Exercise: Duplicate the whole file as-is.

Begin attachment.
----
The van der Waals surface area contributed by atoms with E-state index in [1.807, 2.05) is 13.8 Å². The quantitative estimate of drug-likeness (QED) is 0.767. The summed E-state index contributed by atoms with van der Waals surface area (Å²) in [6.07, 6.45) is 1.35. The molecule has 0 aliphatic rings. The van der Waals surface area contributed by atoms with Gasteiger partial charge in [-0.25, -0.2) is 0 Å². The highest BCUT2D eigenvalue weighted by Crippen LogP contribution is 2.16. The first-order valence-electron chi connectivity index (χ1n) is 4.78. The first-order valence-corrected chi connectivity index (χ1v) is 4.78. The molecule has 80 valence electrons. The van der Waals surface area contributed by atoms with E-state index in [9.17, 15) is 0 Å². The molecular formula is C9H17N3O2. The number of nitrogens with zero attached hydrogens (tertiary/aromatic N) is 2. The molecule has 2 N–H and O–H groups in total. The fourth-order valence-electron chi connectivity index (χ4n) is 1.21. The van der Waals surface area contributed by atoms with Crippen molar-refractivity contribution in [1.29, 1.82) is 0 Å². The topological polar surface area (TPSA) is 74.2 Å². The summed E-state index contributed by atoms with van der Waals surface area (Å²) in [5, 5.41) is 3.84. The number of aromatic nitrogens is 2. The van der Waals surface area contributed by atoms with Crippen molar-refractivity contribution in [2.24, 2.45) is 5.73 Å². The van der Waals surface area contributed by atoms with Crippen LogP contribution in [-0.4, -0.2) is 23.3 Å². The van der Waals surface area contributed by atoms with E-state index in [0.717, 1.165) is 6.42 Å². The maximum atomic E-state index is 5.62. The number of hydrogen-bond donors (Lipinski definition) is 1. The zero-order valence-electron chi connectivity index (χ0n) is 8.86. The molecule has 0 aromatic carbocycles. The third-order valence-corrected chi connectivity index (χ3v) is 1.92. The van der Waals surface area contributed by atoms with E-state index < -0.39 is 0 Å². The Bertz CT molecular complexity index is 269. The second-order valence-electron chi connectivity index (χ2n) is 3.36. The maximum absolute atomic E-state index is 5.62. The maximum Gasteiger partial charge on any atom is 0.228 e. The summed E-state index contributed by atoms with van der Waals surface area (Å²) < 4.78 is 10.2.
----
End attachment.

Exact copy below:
The van der Waals surface area contributed by atoms with E-state index in [1.807, 2.05) is 13.8 Å². The quantitative estimate of drug-likeness (QED) is 0.767. The summed E-state index contributed by atoms with van der Waals surface area (Å²) in [6.07, 6.45) is 1.35. The molecule has 0 aliphatic rings. The van der Waals surface area contributed by atoms with Gasteiger partial charge in [-0.25, -0.2) is 0 Å². The highest BCUT2D eigenvalue weighted by Crippen LogP contribution is 2.16. The first-order valence-electron chi connectivity index (χ1n) is 4.78. The first-order valence-corrected chi connectivity index (χ1v) is 4.78. The molecule has 80 valence electrons. The van der Waals surface area contributed by atoms with E-state index in [9.17, 15) is 0 Å². The molecular formula is C9H17N3O2. The number of nitrogens with zero attached hydrogens (tertiary/aromatic N) is 2. The molecule has 2 N–H and O–H groups in total. The fourth-order valence-electron chi connectivity index (χ4n) is 1.21. The van der Waals surface area contributed by atoms with Crippen molar-refractivity contribution in [1.29, 1.82) is 0 Å². The topological polar surface area (TPSA) is 74.2 Å². The summed E-state index contributed by atoms with van der Waals surface area (Å²) in [5, 5.41) is 3.84. The number of aromatic nitrogens is 2. The van der Waals surface area contributed by atoms with Crippen molar-refractivity contribution in [2.24, 2.45) is 5.73 Å². The van der Waals surface area contributed by atoms with Crippen LogP contribution in [-0.4, -0.2) is 23.3 Å². The van der Waals surface area contributed by atoms with E-state index in [0.717, 1.165) is 6.42 Å². The maximum atomic E-state index is 5.62. The number of hydrogen-bond donors (Lipinski definition) is 1. The zero-order valence-electron chi connectivity index (χ0n) is 8.86. The molecule has 0 aromatic carbocycles. The third-order valence-corrected chi connectivity index (χ3v) is 1.92. The van der Waals surface area contributed by atoms with E-state index < -0.39 is 0 Å². The Bertz CT molecular complexity index is 269. The second-order valence-electron chi connectivity index (χ2n) is 3.36. The maximum absolute atomic E-state index is 5.62. The maximum Gasteiger partial charge on any atom is 0.228 e. The summed E-state index contributed by atoms with van der Waals surface area (Å²) < 4.78 is 10.2.